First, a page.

Birthing at a birth center seemed right to me, but I had two major fears: pain during labor and birth & the fear of something being wrong with the baby. The birth center we chose was just a few minutes from a hospital with a well-respected maternity doctor & NICU, so that cleared up fear #2 for me (and, as I learned throughout my pregnancy, child birth is not an “emergency” situation; it is very natural–after all, women in Africa have been giving birth to healthy babies in fields for years! I know that is the extreme, but it still made me feel better!). All I had left to do was tackle fear #1, which proved to be a long road for me. So the first thing I thought I should do was to understand what I was “missing out on” with an epidural, and what I found shocked me. Every doctor and midwife in a hospital setting that I had talked to had reassured me that epidurals were extremely safe and would not affect my baby. That didn’t really make sense to me because I knew that I was spending so much time watching what I was eating and drinking for 40 weeks because the baby was getting all of its nutrients from me…how could the drugs not affect the baby in some way? Of what I read, here are a few things that stood out to me the most:

1. Epidurals can cause longer labors with slower progress: this makes sense because you can’t feel what you’re doing. If you can’t feel when to push and rely on machines to tell you when to do so, you sometimes aren’t able to give extremely effective pushes (which can lead to further complications like fetal distress). I don’t know about you, but I wanted labor to be over as quickly as possible (before I was in it!), and I trust my body more than a machine anyway 🙂 It is really amazing how you just “know” how hard and long to push (I would also advise to ask if you can push as you feel it necessary, rather than pushing for counts of 10 like you often see on TV or in the movies)
2. When you have an epidural, you can no longer walk around: for me, movement during labor was a key way to reducing my pain (more about that later)
3. Epidurals can cause initial latching problems when breastfeeding: The drugs absolutely get to your baby, and it can make babies kind of lethargic. Check out the video showing the “breast crawl“–babies actually have the ability to crawl toward their food source shortly after birth (it is pretty crazy and really cool!). When babies are put on momma’s tummy after birth and allowed to crawl, it also help to expel the placenta faster, as well. There is another video out there called Delivery Self Attachment by Lennart Righard, M.D. It shows epidural and non-epidural babies, and the non-epidural babies perform the crawl beautifully, while the epidural babies kind of just lay there like beached whales…it made me sad 😦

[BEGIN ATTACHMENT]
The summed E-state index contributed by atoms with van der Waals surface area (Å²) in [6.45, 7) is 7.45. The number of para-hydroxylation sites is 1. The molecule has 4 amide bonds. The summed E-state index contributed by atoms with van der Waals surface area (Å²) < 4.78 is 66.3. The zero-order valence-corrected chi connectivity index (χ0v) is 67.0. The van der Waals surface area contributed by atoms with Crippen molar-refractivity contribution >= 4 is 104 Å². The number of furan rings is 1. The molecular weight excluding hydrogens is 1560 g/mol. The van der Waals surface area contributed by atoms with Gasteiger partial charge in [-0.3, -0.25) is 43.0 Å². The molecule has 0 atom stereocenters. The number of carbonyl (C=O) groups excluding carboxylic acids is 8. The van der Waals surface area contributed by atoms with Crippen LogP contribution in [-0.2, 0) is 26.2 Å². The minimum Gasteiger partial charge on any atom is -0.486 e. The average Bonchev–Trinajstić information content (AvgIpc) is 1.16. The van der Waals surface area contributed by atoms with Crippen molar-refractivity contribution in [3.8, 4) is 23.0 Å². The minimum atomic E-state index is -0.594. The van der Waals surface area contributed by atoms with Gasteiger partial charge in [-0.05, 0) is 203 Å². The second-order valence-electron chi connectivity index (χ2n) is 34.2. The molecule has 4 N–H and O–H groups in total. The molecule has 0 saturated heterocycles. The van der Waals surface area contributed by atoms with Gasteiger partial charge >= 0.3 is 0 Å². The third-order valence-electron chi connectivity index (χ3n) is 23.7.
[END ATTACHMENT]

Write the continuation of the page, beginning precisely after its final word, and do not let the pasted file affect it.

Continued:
Ok, so I decided that maybe I wasn’t missing out on much with an epidural–EXCEPT THE PAIN RELIEF! I was still not looking forward to being in pain, so now what was I going to do? My midwife explained to me the benefits of laboring in water, which was a great relief for me! Also, being allowed to labor in whatever position I wanted to (standing, kneeling, walking, on all fours, etc) made a HUGE difference for me. I don’t know if I would be having the same conversation with you if I “had” to lay on my back. You may want to check with your doctor/midwife to see what restrictions the hospital has as far as movement goes so you know ahead of time. I put “had” in quotation marks because I want you to understand that this is very much YOUR birth…the hospital may try to put restrictions on you, so you may want to write a birth plan ahead of time about what you do/don’t want, and if you (or your husband) need to raise a little hell to get what you want while you are in labor–DO IT! You won’t regret it! I would also encourage you to hire a doula, who is there to offer you support during labor and make sure your wishes are carried out. She in no way replaces your husband’s important role, but she acts as a support and allows him to not have to worry about “in the moment” decision-making. Andrew was so thankful for our doula after our labor because she took some of the pressure off of him, and he was really just able to focus on me and the baby! She can also come to your house before you go to the hospital to help you decide when it is time to go so you don’t get sent home for not being far enough along, and she can show you different positions to labor in as well as pain-relief techniques. Another thing that I really encourage you to do ahead of time is decide whether or not you want the epidural…it is a lot harder to say “no” when someone offers you pain relief when you are IN pain. I didn’t have the option of that extreme of a pain reliever, but I believe it would have been more difficult to refuse it had I been asked while I was in labor. (I read one time about a mom who put a sign on her hospital door that said “Labor in progress: please do not offer pain medication, but love and encouragement are welcome!”–I love that!)